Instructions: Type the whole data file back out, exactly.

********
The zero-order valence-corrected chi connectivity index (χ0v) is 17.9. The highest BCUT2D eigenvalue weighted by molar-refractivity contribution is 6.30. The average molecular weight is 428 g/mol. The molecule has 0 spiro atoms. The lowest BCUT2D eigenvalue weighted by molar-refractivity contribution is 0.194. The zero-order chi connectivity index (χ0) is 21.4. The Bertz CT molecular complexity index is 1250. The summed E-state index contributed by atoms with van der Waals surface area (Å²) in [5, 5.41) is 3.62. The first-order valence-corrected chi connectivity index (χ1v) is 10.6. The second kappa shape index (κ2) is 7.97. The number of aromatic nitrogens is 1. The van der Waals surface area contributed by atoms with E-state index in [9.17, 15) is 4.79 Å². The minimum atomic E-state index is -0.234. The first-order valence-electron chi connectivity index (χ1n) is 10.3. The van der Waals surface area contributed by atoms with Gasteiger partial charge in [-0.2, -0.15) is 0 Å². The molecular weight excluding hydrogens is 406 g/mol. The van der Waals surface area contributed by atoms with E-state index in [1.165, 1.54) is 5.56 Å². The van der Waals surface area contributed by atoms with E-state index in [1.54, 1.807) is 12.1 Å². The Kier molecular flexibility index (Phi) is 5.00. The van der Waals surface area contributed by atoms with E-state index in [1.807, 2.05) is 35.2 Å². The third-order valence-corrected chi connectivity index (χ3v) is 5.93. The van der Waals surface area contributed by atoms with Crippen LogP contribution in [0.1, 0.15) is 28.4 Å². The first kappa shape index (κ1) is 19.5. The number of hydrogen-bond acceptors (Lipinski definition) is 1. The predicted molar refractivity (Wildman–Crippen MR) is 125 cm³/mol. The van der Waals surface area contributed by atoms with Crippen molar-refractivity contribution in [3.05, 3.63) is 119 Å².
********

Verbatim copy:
The zero-order valence-corrected chi connectivity index (χ0v) is 17.9. The highest BCUT2D eigenvalue weighted by molar-refractivity contribution is 6.30. The average molecular weight is 428 g/mol. The molecule has 0 spiro atoms. The lowest BCUT2D eigenvalue weighted by molar-refractivity contribution is 0.194. The zero-order chi connectivity index (χ0) is 21.4. The Bertz CT molecular complexity index is 1250. The summed E-state index contributed by atoms with van der Waals surface area (Å²) in [5, 5.41) is 3.62. The first-order valence-corrected chi connectivity index (χ1v) is 10.6. The second kappa shape index (κ2) is 7.97. The number of aromatic nitrogens is 1. The van der Waals surface area contributed by atoms with E-state index in [9.17, 15) is 4.79 Å². The minimum atomic E-state index is -0.234. The first-order valence-electron chi connectivity index (χ1n) is 10.3. The van der Waals surface area contributed by atoms with Gasteiger partial charge in [-0.2, -0.15) is 0 Å². The molecular weight excluding hydrogens is 406 g/mol. The van der Waals surface area contributed by atoms with E-state index in [1.165, 1.54) is 5.56 Å². The van der Waals surface area contributed by atoms with E-state index in [1.54, 1.807) is 12.1 Å². The Kier molecular flexibility index (Phi) is 5.00. The van der Waals surface area contributed by atoms with E-state index in [1.807, 2.05) is 35.2 Å². The third-order valence-corrected chi connectivity index (χ3v) is 5.93. The van der Waals surface area contributed by atoms with Crippen LogP contribution in [0.1, 0.15) is 28.4 Å². The first kappa shape index (κ1) is 19.5. The number of hydrogen-bond acceptors (Lipinski definition) is 1. The predicted molar refractivity (Wildman–Crippen MR) is 125 cm³/mol. The van der Waals surface area contributed by atoms with Crippen molar-refractivity contribution in [3.05, 3.63) is 119 Å².